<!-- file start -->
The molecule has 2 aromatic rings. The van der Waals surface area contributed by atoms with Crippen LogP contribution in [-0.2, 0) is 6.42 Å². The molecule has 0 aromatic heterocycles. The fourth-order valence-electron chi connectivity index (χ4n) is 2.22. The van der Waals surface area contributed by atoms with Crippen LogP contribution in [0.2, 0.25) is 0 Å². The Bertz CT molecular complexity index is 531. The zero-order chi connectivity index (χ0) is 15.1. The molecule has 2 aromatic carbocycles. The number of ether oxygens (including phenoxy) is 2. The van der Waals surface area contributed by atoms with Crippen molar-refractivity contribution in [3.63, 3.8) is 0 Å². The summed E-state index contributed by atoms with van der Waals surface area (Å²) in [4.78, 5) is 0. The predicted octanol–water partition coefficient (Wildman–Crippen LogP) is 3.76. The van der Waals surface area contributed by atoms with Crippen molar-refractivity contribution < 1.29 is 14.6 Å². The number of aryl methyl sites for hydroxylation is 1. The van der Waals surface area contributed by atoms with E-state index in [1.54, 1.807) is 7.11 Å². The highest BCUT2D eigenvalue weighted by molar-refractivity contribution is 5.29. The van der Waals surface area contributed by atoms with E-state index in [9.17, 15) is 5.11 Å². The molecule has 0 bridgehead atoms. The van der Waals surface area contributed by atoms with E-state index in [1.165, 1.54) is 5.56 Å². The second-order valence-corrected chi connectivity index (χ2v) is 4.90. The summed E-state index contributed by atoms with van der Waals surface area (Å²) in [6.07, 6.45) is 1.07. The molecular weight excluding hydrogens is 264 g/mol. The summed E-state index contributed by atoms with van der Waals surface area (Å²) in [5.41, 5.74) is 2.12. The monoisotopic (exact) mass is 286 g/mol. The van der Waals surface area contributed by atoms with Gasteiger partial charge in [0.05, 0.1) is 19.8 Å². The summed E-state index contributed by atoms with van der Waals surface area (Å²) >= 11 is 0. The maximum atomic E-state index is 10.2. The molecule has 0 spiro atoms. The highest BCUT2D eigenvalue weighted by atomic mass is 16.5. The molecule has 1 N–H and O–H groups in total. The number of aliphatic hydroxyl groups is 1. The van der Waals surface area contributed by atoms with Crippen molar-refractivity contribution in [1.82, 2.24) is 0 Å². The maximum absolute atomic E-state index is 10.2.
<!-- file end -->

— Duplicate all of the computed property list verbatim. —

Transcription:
The molecule has 2 aromatic rings. The van der Waals surface area contributed by atoms with Crippen LogP contribution in [-0.2, 0) is 6.42 Å². The molecule has 0 aromatic heterocycles. The fourth-order valence-electron chi connectivity index (χ4n) is 2.22. The van der Waals surface area contributed by atoms with Crippen LogP contribution in [0.2, 0.25) is 0 Å². The Bertz CT molecular complexity index is 531. The zero-order chi connectivity index (χ0) is 15.1. The molecule has 2 aromatic carbocycles. The number of ether oxygens (including phenoxy) is 2. The van der Waals surface area contributed by atoms with Crippen molar-refractivity contribution in [3.63, 3.8) is 0 Å². The summed E-state index contributed by atoms with van der Waals surface area (Å²) in [4.78, 5) is 0. The predicted octanol–water partition coefficient (Wildman–Crippen LogP) is 3.76. The van der Waals surface area contributed by atoms with Crippen molar-refractivity contribution < 1.29 is 14.6 Å². The number of aryl methyl sites for hydroxylation is 1. The van der Waals surface area contributed by atoms with E-state index in [1.54, 1.807) is 7.11 Å². The highest BCUT2D eigenvalue weighted by molar-refractivity contribution is 5.29. The van der Waals surface area contributed by atoms with E-state index in [9.17, 15) is 5.11 Å². The molecule has 0 bridgehead atoms. The van der Waals surface area contributed by atoms with E-state index in [1.165, 1.54) is 5.56 Å². The second-order valence-corrected chi connectivity index (χ2v) is 4.90. The summed E-state index contributed by atoms with van der Waals surface area (Å²) in [6.07, 6.45) is 1.07. The molecular weight excluding hydrogens is 264 g/mol. The summed E-state index contributed by atoms with van der Waals surface area (Å²) in [5.41, 5.74) is 2.12. The monoisotopic (exact) mass is 286 g/mol. The van der Waals surface area contributed by atoms with Gasteiger partial charge in [0.05, 0.1) is 19.8 Å². The summed E-state index contributed by atoms with van der Waals surface area (Å²) >= 11 is 0. The maximum atomic E-state index is 10.2. The molecule has 0 spiro atoms. The highest BCUT2D eigenvalue weighted by atomic mass is 16.5. The molecule has 1 N–H and O–H groups in total. The number of aliphatic hydroxyl groups is 1. The van der Waals surface area contributed by atoms with Crippen molar-refractivity contribution in [1.82, 2.24) is 0 Å². The maximum absolute atomic E-state index is 10.2.